A revised chronology of the lowest occupation layer of Pedra Furada Rock Shelter, Piauí, Brazil: the Pleistocene peopling of the Americas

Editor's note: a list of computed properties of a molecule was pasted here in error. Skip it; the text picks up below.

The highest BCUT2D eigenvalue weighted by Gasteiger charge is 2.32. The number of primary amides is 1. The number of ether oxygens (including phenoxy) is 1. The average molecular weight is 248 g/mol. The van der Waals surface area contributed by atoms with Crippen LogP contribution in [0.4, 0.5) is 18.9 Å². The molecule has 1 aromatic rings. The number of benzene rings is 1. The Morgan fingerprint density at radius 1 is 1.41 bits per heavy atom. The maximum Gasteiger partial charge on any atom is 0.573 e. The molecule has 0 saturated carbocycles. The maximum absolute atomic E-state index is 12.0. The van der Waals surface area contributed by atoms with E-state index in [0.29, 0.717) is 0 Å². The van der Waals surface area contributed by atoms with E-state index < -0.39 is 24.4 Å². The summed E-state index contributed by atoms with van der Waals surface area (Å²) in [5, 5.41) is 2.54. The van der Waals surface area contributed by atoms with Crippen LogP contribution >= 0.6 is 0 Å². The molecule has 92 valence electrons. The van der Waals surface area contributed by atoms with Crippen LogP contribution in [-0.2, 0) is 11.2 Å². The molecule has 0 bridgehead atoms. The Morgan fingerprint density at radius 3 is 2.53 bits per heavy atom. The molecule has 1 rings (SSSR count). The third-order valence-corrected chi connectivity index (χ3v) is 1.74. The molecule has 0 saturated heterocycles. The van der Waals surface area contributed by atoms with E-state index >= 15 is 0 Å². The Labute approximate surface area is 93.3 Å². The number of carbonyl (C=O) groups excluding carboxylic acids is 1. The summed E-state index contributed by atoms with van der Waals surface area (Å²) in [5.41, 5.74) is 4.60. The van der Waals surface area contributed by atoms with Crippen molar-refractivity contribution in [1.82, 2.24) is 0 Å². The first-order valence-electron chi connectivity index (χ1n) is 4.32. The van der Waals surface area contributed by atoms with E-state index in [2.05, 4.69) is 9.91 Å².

The present work revisits the chronology of the archaeologically controversial Pedra Furada Rock Shelter of Southeast Piauí, Brazil, using an improved radiocarbon laboratory pre-treatment and measurements on charcoal samples. The procedure, known as ABOX-SC (acid-base-wet oxidation followed by stepped combustion), has previously been used to secure radiocarbon dates of >40 ka for the antiquity of human occupation of Australia and South Africa, and now has been applied to charcoal from the previously dated oldest occupation layer of the Pedra Furada site. Previous radiocarbon dating had obtained only lower limits of 40-45 ka BP for the Pedra Furada basal layer. Nine charcoal samples from well-structured hearths were subjected to the ABOX-SC procedure and their radiocarbon content determined by accelerator mass spectrometry. Measurements on five of the samples returned ages of greater than 56 ka BP, from graphites produced from ABOX pre-treated charcoal combusted at 910°C. Two other samples were greater than 50 ka BP. The remaining two samples were essentially completely combusted at 650°C, with no material surviving to make a 910°C CO 2 fraction. Their ages were 41.3 and 47.2 ka BP. Ages obtained from graphites generated from the 650°C combusted fraction are considered minimum ages.